After getting over the shock of realising it's been ten years, I had to decide; to go or not to go? Perhaps you had to ask yourself the same question for your own reunion!
It would have been very easy to miss it. And I was tempted to.
In the end I went. Mainly to see girlfriends I still keep in contact with. I also, strangely, enjoy the grown-up feeling that comes with saying, 'I went to my ten year high school reunion on the weekend'. I was also hoping it would be an opportunity to show my old classmates what God has done in my life since high school. How that would happen, I wasn't sure. I left that bit to Him.
On Saturday night, the reunion started. After a tour around our old school we set off to a local pub for drinks and food. This was the fascinating part.
Walking into the room, my 26 year old body was suddenly inhabited by my 16 year old mind. People stood, clumped around the room in exactly the same cliques and groups as they had ten years ago (this time, sans uniform). The same boys (now men) who I was intimidated by and scared to talk to were still just as intimidating and scary to me.
The same girls who had always been 'above me' still seemed prettier, more confident and self-assured and I was certain they had no interest in my life whatsoever. My life in Melbourne, with my wonderful friends and family, and my usual confidence seemed a world away. I wondered why I had come.
I spent most of the night settled at a table, under the (helpful) guise of looking after my friend, whose recent knee surgery prevented her from circulating the room. To amuse us was a booklet of past photos and recaps of what people were up to now, ten years after school. There was a common thread among the recaps; people's lives were summed up and measured in houses, spouses, travel, careers, businesses and babies.
I admired all that people had achieved, while at the same time wondering if people were satisfied with their lives. What happens once they've reached those goals, ticked all those boxes of life achievements? And what about me? Were those the goals I was really aspiring to reach with my life?
Being in ministry, I have accepted a certain lifestyle and set of priorities in life. House ownership seems a laughable fantasy. Overseas travel - a rare treat, rather than an annual expectation. A career that is dependent on God's provision through the faithful giving of Christian family and friends. My business about proclaiming the death and resurrection of Jesus Christ, and doing what I can to teach and present university students mature in Him.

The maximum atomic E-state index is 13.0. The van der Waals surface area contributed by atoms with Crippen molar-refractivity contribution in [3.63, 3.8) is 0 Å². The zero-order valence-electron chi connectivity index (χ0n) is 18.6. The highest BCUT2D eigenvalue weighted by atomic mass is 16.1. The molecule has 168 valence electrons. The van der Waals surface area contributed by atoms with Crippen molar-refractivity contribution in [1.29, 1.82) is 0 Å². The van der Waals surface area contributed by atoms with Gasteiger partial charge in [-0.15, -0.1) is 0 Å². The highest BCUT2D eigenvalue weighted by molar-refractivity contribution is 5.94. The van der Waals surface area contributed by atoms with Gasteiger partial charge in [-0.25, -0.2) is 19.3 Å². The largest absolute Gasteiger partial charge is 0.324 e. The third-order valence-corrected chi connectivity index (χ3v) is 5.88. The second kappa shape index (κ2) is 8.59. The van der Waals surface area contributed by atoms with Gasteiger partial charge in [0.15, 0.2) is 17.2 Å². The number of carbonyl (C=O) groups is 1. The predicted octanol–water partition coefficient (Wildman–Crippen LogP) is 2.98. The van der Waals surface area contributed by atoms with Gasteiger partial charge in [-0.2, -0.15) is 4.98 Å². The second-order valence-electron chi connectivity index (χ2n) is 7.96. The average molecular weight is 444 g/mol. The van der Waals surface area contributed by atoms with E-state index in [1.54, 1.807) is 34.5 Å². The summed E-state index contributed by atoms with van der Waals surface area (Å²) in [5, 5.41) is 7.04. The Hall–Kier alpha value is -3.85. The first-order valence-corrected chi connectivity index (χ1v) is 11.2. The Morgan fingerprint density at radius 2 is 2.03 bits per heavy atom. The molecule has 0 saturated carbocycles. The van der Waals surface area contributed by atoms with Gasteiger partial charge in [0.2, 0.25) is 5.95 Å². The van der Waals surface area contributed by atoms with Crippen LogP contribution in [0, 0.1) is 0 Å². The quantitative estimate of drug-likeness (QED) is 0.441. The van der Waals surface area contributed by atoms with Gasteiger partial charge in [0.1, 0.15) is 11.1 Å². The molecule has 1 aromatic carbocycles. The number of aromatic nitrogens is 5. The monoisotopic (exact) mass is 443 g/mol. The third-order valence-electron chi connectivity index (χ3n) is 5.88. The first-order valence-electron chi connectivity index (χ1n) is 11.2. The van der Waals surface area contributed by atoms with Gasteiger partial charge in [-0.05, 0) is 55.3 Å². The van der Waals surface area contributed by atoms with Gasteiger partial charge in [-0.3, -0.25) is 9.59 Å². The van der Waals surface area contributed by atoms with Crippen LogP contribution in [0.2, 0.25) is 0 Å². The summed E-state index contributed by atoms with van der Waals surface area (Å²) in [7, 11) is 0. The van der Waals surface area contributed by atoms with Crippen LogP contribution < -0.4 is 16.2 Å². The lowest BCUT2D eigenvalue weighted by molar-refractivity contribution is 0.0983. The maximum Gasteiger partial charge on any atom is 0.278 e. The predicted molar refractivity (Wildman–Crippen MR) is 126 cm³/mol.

If the measures of success in the reunion booklet are anything to go by, I'm a bit of a loser (my saving grace is my wonderful husband!!)
The weekend challenged me. As I surveyed the achievements of my classmates and friends, there was a sense of missing out. The weekend opened up my secret longings for comfort in the things that the world offers. Things like a big house in a safe suburb behind a white picket fence. A healthy bank account. Insurance for any potential catastrophe affecting health or material possessions. An exciting overseas trip and the bragging rights that follow. Things that seem, to most Australians, to be the basics of a successful, comfortable, secure life.
So the reunion revealed my heart quite clearly. At heart, I'm a materialistic, pleasure-seeking, comfort-lover. I had to get honest. What am I doing? Why am I giving up on these seemingly-delightful things the world offers? And if I had those things, would I be satisfied?
The answer to my question was found in Christ. As I prayed after the reunion, God kindly showed me truth of the trade I'm making with my life: brief, worldly comfort and security for an everlasting inheritance. In the face of a glorious eternity, the 'things of earth' really do grow dim.
I'm sure I'll still struggle with these desires. To want what everyone else has and wonder if I'm making the right choice. But I hope that one day I will, and you also, dear reader, be able to share the Apostle Paul's conviction;
"…I consider everything a loss because of the surpassing worth of knowing Christ Jesus my Lord, for whose sake I have lost all things. I consider them garbage, that I may gain Christ and be found in him…" (Philippians 3 verses 8-9)
Sarah Urmston is based in Melbourne and shares a 5x7m flat with her husband, Stephen. She works with RMIT Melbourne's Christian Union group as an apprentice, and loves the privilege of sharing Jesus with the students. Since beginning student ministry, her desire – nay – need for coffee has grown exponentially.
Sarah Urmston previous articles may be viewed www.pressserviceinternational.org/sarah-urmston.html